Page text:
Aircraft Electronics and Electrical Systems: Batteries (part 2)

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(cont. from part 1)

4. Nickel-cadmium batteries

Nickel-cadmium battery technology became commercially available for aircraft applications in the 1950s.

At that time the major sources of batteries for aircraft were either vented lead-acid or silver-zinc technology.

The nickel-cadmium (Ni-Cd) battery (pronounced 'nye-cad' ) eventually became the preferred battery type for larger aircraft since it can withstand higher charge/discharge rates and has a longer life. Ni-Cd cells are able to maintain a relatively steady voltage during high discharge conditions. The disadvantages of nickel-cadmium batteries are that they are more expensive (than lead-acid batteries) and have a lower voltage output per cell (hence their physical volume is larger than a lead-acid battery).

4.1 Construction

Plates are formed from a nickel mesh on which a nickel powder is sintered. The sintering process (where powdered material is formed into a solid) is used to form the porous base-plates (called plaques ). This process maximizes the available quantity of active material. The plaques are vacuum impregnated with nickel or cadmium salts, electrochemically deposited with the pores of the plaques. Nickel tabs are spot welded onto the plates and formed into the terminals; these plates are then stacked and separated by a porous plastic in a similar fashion to the lead-acid battery.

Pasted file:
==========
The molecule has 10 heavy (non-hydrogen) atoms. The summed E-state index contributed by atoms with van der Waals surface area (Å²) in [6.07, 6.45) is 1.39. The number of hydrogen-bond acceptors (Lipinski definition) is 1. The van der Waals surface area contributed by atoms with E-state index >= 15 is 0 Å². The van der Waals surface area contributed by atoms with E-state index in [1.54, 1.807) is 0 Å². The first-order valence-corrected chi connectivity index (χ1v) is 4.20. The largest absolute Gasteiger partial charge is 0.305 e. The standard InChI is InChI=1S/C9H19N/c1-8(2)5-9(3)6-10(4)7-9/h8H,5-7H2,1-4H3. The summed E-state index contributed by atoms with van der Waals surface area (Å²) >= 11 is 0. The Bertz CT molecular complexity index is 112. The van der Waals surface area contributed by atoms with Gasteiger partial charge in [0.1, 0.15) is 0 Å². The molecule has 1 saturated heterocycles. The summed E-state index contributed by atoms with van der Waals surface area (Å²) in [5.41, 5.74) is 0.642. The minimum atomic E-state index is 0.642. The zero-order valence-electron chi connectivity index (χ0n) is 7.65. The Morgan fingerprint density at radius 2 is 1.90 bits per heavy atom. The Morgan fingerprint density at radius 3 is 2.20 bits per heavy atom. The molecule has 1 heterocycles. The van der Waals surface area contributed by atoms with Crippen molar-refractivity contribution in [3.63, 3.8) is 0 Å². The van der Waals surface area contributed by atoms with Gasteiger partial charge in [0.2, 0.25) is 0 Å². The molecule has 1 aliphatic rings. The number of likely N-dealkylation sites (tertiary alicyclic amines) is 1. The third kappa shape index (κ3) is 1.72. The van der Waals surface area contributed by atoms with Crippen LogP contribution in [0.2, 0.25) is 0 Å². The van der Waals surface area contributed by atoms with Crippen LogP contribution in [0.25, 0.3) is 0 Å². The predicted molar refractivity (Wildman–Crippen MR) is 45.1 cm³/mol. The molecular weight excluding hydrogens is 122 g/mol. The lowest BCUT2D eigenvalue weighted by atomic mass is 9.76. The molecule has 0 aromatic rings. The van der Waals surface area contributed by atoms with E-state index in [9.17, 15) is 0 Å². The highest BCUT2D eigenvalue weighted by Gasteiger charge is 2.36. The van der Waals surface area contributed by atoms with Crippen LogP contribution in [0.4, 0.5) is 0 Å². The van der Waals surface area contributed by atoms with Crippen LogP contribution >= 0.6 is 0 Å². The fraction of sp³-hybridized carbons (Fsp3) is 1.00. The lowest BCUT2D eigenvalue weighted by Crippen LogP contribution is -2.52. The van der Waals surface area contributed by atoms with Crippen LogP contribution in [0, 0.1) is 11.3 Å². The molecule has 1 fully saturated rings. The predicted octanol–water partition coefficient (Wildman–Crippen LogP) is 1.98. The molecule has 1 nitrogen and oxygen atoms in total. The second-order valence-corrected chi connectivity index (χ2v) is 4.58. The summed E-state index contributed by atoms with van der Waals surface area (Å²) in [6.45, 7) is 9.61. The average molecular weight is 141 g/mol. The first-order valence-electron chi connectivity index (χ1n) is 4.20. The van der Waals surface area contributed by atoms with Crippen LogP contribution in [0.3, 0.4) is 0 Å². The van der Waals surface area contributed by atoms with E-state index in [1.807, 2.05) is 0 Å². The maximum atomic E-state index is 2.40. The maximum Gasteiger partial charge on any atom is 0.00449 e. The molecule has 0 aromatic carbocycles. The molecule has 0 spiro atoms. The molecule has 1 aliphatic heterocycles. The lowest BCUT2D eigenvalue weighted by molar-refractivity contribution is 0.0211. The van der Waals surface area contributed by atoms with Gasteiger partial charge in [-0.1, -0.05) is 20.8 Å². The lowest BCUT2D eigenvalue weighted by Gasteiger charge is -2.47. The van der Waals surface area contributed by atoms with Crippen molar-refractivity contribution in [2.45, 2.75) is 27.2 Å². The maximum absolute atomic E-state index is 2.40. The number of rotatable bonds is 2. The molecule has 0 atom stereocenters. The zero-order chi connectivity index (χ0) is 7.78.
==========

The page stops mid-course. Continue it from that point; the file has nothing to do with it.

The electrolyte is potassium hydroxide (KOH) diluted in distilled water giving a specific gravity of between 1.24 and 1.3. Both the plates and electrolyte are sealed in a plastic container.

4.2 Charging

During charging, there is an exchange of ions between plates. Oxygen is removed from the negative plate, and transferred to the positive plate. This transfer takes place for as long as charging current exists, until all the oxygen is driven out of the negative plate (leaving metallic cadmium) and the positive plate becomes nickel oxide. The electrolyte acts as an ionized conductor and it does not react with the plates in any way. There is virtually no chemical change taking place in the electrolyte during charging or discharging, therefore its condition does not pro vide an indication of cell condition. Towards the end of charging, gassing occurs as a result of electrolysis and the water content of the electrolyte is reduced.